It is a great feeling of excitement when our efforts have finally paid off and getting what we want. However, the height of this excitement can also bring up mixed emotions and feelings that are valid but detrimental on another level, especially when manifesting what we want.
For example, suppose you secure an interview for that job or role you have longed for. In that case, you suddenly begin to have a series of self-limiting thoughts alongside the positive, self-affirming beliefs that can sometimes feel like a tug of war in your mind and heart complex. Trying to separate what is real from illusion can cause a mental and emotional drain. The failure script is already in motion before the success arrives – and soon enough, the self-prophesy is fulfilled.
Psychology defines self-sabotage as “when we destroy ourselves physically, mentally, or emotionally or deliberately hinder our success and wellbeing by undermining personal goals and values.” (Brenner, 2019)
Self-sabotage beliefs are elusive. They are not readily available for healing unless they are brought to light using techniques such as journaling or when there is a perceived threat in and around our comfort zones. They often show up when we least expect them, and when we desire something, we decide to get what we want (i.e., during manifestation or at the cusp of manifesting what we want).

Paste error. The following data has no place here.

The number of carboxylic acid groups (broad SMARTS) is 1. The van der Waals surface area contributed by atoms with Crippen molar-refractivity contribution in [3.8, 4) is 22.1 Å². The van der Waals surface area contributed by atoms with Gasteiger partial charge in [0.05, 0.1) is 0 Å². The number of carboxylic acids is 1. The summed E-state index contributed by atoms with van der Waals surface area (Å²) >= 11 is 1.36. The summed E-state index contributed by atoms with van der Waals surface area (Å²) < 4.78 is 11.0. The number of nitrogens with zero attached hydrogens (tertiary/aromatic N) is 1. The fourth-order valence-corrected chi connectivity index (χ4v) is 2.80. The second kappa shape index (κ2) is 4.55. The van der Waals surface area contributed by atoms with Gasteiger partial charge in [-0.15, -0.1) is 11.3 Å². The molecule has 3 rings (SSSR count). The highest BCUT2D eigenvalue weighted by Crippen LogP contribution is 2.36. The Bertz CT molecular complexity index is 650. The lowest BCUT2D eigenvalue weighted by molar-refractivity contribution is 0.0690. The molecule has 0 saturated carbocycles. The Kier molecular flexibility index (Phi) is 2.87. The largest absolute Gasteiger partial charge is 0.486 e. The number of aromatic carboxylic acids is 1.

Have you ever wondered or experienced yourself on the verge of getting something you desire? What was running through your heart and mind?
Self-Sabotage, when left unchecked
Self-sabotage may look, sound, or feel like this or something similar:
If not addressed, self-sabotage can be distractive to manifesting what we want, especially when they are contrary and limit our ability to make continuous progress on our personal spiritual development. Awareness is the first principle of healing toward a positive transformation.
A few suggestions for spotting and addressing self-sabotage: